“Good fences make good neighbors,” wrote Robert Frost many years ago — a line of poetry that became accepted wisdom for many years.

But now there is the situation down along the Mexican border, with the current administration set on constructing an ultimate border wall in hopes of promoting America’s general good neighborliness.

That attempt is proving controversial to the point of constructing emotional walls, not only between the two countries, but between political parties, plus factions within these parties, right down the line into people’s homes. Indeed, “the wall” is dividing the individual heart within each of us.

It may be the hour to rethink border walls as a sensible solution to security and prosperity. Walls may cause more problems than they solve. Behind such a wall, we “natives” and migrants may well become more self-destructive in the isolation than we would in embracing the stranger.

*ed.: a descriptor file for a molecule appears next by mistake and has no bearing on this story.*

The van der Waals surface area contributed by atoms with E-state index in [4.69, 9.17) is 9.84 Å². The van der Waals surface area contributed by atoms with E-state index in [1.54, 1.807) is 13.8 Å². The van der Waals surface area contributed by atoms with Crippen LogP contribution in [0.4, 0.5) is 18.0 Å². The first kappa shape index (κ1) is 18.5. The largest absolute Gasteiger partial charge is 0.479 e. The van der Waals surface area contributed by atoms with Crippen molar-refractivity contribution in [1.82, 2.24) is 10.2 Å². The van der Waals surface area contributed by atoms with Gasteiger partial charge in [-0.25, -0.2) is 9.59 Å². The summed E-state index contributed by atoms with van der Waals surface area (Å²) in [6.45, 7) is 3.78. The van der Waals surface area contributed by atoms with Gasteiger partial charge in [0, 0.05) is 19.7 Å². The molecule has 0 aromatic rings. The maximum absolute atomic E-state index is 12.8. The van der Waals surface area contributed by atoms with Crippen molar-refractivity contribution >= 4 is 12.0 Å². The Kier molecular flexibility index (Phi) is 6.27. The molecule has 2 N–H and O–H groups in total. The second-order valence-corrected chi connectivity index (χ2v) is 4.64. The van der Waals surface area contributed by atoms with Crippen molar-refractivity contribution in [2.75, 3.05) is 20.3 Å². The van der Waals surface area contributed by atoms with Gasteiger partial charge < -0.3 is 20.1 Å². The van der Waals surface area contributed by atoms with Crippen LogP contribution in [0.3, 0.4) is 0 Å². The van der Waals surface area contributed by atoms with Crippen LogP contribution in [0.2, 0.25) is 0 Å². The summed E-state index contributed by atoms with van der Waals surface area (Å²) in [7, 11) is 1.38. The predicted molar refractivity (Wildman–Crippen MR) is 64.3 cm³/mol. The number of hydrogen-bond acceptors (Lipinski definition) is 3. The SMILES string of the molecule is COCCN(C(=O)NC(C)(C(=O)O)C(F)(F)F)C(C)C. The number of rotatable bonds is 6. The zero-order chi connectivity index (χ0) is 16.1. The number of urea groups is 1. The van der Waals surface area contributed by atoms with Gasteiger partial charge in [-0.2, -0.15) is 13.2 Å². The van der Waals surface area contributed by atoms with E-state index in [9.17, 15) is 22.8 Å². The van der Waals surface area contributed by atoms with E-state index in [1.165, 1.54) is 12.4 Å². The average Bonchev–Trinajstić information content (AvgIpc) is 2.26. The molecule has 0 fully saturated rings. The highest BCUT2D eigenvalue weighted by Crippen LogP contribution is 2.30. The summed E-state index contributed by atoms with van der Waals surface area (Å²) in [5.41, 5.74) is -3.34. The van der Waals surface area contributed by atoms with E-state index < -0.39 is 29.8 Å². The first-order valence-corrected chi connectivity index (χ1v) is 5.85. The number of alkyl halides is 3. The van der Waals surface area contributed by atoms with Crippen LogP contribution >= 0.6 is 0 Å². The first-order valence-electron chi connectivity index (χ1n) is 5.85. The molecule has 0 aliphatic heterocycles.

The better risk may be for all to bring what we have and need to the table and forge a new community life that is prepared to absorb the stranger and grow strong, together.

In public schools the children sing “This Land is Your Land.” People’s real strength is not in guns, steel walls and concertina wire, but in the courageous welcome of the stranger, where all are invited to sing the song and live out its healthy implications.

Greg Boardman, Lewiston

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